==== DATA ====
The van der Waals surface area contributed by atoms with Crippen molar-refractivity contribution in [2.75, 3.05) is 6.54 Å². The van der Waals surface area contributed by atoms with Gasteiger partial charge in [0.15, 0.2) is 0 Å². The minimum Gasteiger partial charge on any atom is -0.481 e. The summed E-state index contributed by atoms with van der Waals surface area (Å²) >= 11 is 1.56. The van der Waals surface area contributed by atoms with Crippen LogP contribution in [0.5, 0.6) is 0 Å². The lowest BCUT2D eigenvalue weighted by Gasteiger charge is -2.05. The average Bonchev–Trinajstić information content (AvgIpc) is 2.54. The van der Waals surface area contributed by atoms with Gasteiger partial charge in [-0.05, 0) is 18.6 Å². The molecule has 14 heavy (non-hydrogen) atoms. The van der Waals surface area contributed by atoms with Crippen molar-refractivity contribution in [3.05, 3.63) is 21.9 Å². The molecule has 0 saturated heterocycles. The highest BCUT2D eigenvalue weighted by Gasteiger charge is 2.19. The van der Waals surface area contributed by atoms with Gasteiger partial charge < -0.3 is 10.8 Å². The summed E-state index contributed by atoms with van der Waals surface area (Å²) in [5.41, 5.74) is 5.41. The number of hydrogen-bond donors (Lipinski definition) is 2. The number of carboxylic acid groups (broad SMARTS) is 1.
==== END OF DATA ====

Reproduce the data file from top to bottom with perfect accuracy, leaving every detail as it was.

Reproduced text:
The van der Waals surface area contributed by atoms with Crippen molar-refractivity contribution in [2.75, 3.05) is 6.54 Å². The van der Waals surface area contributed by atoms with Gasteiger partial charge in [0.15, 0.2) is 0 Å². The minimum Gasteiger partial charge on any atom is -0.481 e. The summed E-state index contributed by atoms with van der Waals surface area (Å²) >= 11 is 1.56. The van der Waals surface area contributed by atoms with Crippen LogP contribution in [0.5, 0.6) is 0 Å². The lowest BCUT2D eigenvalue weighted by Gasteiger charge is -2.05. The average Bonchev–Trinajstić information content (AvgIpc) is 2.54. The van der Waals surface area contributed by atoms with Gasteiger partial charge in [-0.05, 0) is 18.6 Å². The molecule has 14 heavy (non-hydrogen) atoms. The van der Waals surface area contributed by atoms with Crippen molar-refractivity contribution in [3.05, 3.63) is 21.9 Å². The molecule has 0 saturated heterocycles. The highest BCUT2D eigenvalue weighted by Gasteiger charge is 2.19. The van der Waals surface area contributed by atoms with Gasteiger partial charge < -0.3 is 10.8 Å². The summed E-state index contributed by atoms with van der Waals surface area (Å²) in [5.41, 5.74) is 5.41. The number of hydrogen-bond donors (Lipinski definition) is 2. The number of carboxylic acid groups (broad SMARTS) is 1.